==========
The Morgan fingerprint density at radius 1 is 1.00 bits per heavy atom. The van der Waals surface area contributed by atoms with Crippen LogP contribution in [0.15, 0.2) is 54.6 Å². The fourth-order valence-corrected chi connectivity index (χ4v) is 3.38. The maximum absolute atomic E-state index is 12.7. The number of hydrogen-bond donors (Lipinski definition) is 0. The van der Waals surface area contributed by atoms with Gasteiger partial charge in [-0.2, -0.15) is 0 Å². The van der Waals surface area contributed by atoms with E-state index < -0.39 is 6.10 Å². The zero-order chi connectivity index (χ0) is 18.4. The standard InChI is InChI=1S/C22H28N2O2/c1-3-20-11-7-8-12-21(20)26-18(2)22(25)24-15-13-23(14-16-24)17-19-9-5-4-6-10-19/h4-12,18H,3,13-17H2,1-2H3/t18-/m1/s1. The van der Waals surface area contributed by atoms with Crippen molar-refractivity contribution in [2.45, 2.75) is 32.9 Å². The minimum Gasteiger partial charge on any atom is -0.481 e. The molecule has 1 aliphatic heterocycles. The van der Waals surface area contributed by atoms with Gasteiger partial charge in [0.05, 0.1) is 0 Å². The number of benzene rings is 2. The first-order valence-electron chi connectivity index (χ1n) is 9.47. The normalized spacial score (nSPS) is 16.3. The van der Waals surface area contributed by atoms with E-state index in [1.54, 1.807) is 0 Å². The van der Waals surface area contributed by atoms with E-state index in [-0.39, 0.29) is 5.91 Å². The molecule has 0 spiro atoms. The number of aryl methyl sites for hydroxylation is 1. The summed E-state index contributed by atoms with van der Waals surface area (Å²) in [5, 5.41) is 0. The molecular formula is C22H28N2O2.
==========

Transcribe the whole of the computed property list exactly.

The Morgan fingerprint density at radius 1 is 1.00 bits per heavy atom. The van der Waals surface area contributed by atoms with Crippen LogP contribution in [0.15, 0.2) is 54.6 Å². The fourth-order valence-corrected chi connectivity index (χ4v) is 3.38. The maximum absolute atomic E-state index is 12.7. The number of hydrogen-bond donors (Lipinski definition) is 0. The van der Waals surface area contributed by atoms with Gasteiger partial charge in [-0.2, -0.15) is 0 Å². The van der Waals surface area contributed by atoms with E-state index < -0.39 is 6.10 Å². The zero-order chi connectivity index (χ0) is 18.4. The standard InChI is InChI=1S/C22H28N2O2/c1-3-20-11-7-8-12-21(20)26-18(2)22(25)24-15-13-23(14-16-24)17-19-9-5-4-6-10-19/h4-12,18H,3,13-17H2,1-2H3/t18-/m1/s1. The van der Waals surface area contributed by atoms with Crippen molar-refractivity contribution in [2.45, 2.75) is 32.9 Å². The minimum Gasteiger partial charge on any atom is -0.481 e. The molecule has 1 aliphatic heterocycles. The van der Waals surface area contributed by atoms with Gasteiger partial charge in [0.05, 0.1) is 0 Å². The number of benzene rings is 2. The first-order valence-electron chi connectivity index (χ1n) is 9.47. The normalized spacial score (nSPS) is 16.3. The van der Waals surface area contributed by atoms with E-state index in [1.54, 1.807) is 0 Å². The van der Waals surface area contributed by atoms with E-state index in [-0.39, 0.29) is 5.91 Å². The molecule has 0 spiro atoms. The number of aryl methyl sites for hydroxylation is 1. The summed E-state index contributed by atoms with van der Waals surface area (Å²) in [5, 5.41) is 0. The molecular formula is C22H28N2O2.